Why Globe Artichokes Are The Nutritional Bomb!
How many of you have passed by this prickly looking bud in the fresh food section of your supermarket – having no idea what it is, – let alone what on earth you would do with it in your kitchen? Well, what if I told you that globe artichokes are a nutritional power-house and super quick and easy to prepare as a delicious snack or appetiser?
Globe artichokes are actually a member of the thistle family and just one serving contains more anti-oxidants than dark chocolate, blueberries or red wine!
The antioxidants contained in fresh artichokes provide a range of health benefits, ranging from cancer prevention, to immune support and protection against heart disease. But the nutritional benefits don’t stop there! Artichokes also provide a whopping 10.3 g of dietary fiber per 120 gram serve, and contain a natural prebiotic known as inulin.
Prebiotics help to increase the proliferation of ‘good bacteria’ within your gut – making them fantastic for keeping you regular and improving your overall digestive health.
Artichokes are also renowned for their liver protectant qualities, thanks to containing two particularly powerful phytonutrients – cynarin and silymarin. These compounds also help to stimulate the production of bile – a substance produced by the liver to aid in the digestion of fats, and may also be effective in decreasing levels of LDL (bad) cholesterol.
Artichokes are a rich source of vitamin K, which works to reduce vascular calcification, and aids in the formation and health of bones – in conjunction with vitamin D. Vitamin K also offers protection against neurological degeneration, thereby helping to prevent diseases like dementia and Alzheimer’s disease.
How to choose an artichoke
To pick the freshest artichokes, look for ones with tightly packed, crisp green or purple leaves that feel heavy for their size. If the artichokes are smaller, the leaves will be more tender and the hearts will be larger. Globe artichokes are best eaten on the day they’re purchased, but will keep in a plastic bag in the fridge for a couple of days.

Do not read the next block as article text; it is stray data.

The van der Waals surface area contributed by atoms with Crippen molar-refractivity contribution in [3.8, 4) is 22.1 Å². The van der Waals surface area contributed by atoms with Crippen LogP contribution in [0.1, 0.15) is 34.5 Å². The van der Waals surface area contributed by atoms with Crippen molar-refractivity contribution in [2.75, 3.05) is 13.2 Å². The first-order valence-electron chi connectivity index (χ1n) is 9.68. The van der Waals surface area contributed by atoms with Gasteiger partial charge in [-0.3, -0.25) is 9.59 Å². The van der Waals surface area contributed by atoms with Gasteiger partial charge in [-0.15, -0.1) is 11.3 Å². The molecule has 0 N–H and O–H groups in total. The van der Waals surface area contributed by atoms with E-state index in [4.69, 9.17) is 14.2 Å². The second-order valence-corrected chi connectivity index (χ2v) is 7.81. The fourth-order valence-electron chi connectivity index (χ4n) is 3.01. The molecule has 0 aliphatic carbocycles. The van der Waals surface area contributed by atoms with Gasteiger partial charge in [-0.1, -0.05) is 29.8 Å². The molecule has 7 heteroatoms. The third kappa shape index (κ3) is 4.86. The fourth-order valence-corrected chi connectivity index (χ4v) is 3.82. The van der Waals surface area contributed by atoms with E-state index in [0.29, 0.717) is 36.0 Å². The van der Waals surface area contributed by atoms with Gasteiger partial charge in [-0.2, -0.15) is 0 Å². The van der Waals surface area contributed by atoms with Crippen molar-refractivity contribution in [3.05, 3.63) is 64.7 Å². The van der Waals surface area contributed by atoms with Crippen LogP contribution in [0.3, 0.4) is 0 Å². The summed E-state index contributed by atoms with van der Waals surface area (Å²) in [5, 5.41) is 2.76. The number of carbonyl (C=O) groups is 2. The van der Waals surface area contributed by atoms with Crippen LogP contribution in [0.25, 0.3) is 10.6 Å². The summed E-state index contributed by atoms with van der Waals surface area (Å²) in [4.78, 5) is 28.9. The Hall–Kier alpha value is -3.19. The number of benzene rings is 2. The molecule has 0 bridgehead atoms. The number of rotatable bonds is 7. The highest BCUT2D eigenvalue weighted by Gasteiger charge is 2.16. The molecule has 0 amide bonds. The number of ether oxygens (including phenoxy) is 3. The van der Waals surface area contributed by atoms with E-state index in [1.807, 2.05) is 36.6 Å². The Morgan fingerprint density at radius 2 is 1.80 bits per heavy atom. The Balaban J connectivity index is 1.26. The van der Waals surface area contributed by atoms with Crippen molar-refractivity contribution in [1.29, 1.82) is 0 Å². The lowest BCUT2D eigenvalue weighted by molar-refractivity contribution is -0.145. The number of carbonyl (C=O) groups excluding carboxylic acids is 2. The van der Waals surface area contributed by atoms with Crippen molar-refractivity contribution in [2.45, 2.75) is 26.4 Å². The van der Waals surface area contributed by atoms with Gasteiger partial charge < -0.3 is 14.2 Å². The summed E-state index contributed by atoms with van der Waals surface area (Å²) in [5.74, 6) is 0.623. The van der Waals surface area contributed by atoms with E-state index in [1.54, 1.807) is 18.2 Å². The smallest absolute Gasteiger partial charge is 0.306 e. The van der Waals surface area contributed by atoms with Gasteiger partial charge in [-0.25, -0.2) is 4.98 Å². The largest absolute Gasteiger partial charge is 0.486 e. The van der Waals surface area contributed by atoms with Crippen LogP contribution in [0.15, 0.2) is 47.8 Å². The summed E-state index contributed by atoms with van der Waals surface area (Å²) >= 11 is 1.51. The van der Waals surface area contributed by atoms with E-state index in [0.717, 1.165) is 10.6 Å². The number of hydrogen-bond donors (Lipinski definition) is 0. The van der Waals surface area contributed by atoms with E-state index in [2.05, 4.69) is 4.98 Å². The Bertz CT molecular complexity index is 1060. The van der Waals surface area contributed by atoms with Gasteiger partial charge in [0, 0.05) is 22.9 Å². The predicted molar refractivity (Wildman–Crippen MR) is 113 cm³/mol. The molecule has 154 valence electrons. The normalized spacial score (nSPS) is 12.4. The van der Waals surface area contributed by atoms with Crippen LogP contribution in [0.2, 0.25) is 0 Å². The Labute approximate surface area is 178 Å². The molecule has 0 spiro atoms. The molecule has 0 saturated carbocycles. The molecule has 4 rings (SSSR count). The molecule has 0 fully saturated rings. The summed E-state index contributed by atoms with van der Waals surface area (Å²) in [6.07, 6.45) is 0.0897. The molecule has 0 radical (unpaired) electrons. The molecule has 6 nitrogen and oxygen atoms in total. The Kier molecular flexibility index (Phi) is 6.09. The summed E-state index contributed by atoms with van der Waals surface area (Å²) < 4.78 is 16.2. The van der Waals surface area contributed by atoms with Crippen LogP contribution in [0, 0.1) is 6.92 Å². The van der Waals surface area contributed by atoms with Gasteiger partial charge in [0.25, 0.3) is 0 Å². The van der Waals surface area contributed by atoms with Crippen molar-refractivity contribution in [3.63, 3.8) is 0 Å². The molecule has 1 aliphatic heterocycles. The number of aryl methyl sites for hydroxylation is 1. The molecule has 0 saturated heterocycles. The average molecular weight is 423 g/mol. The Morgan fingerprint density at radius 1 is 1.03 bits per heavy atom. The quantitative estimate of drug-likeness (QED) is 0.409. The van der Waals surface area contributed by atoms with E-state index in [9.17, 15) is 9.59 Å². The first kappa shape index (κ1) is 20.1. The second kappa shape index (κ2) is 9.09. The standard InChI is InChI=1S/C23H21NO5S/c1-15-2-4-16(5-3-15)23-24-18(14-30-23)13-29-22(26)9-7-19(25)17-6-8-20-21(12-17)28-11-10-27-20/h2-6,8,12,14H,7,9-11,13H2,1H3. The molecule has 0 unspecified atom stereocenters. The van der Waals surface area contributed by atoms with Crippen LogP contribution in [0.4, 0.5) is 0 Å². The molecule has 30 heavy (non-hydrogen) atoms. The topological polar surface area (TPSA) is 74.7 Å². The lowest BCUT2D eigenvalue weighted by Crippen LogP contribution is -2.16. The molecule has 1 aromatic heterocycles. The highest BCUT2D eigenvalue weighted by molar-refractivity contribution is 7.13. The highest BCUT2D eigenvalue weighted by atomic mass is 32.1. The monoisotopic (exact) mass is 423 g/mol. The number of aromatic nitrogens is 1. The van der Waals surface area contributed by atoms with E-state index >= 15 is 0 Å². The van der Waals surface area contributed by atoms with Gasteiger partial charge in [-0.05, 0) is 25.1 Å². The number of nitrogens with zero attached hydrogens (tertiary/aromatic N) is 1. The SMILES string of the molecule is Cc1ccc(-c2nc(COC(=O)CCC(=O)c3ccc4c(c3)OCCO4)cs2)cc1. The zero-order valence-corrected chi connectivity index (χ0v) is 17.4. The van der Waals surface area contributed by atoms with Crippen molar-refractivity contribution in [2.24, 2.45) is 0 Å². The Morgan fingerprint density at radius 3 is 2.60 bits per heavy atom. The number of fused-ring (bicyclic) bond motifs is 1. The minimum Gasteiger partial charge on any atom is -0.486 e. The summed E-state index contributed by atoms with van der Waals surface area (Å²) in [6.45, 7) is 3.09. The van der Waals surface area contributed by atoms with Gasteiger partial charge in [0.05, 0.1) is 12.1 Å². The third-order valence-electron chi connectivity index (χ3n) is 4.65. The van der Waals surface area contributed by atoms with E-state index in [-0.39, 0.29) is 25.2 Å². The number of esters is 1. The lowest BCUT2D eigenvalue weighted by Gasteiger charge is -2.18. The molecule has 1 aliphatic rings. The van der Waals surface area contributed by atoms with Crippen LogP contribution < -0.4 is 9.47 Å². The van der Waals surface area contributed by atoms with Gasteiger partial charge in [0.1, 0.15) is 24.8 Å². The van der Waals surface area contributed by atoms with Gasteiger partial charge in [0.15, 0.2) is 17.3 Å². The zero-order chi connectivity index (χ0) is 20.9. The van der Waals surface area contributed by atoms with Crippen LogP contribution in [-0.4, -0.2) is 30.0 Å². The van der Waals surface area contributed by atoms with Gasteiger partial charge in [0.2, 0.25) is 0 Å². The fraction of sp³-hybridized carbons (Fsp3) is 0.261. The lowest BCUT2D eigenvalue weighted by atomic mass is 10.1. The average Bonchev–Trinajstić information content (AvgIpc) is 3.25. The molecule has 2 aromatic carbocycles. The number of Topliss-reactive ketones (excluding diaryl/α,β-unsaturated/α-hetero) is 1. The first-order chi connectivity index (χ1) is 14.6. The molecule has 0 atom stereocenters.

How to prepare and serve artichokes
To serve whole, trim the pointed top of the artichoke, using a serrated bread knife – about 3/4 inch to an inch, then using scissors, snip off the thorny tips of the leaves. Remember, the younger the artichoke, the less you’ll need to trim off. Cut off the very end of the stem, and peel the tough outside layer of the stem with a vegetable peeler. Pull off any smaller petals towards the base
Rinse the artichokes in cold running water and open up the petals a little so that the water gets inside more easily.
In a large pot, add a couple inches of water and a pinch or two of Himalayan or Celtic sea salt. Add the artichokes along with a clove of garlic, a slice of lemon, and a bay leaf (this adds delicious flavour to the artichokes). Bring the water to boil, before reducing to a simmer and cook for 35-45 minutes (they’re ready when the outer leaf pulls easily). Drain upside down.
To eat, simply pull the leaves off and dip the broken end into melted butter with crushed garlic, or in my simple dressing recipe. Draw the leaf through your teeth to remove the tender flesh, before discarding the rest. When you reach the middle, remove the central leaves, scrape away the hairy choke and eat the delicious artichoke ‘heart’ – this is my favourite part!
Alternatively, artichokes can be barbecued or grilled: cut in half lengthways, remove the choke, brush with olive oil and grill for 30 minutes, until tender.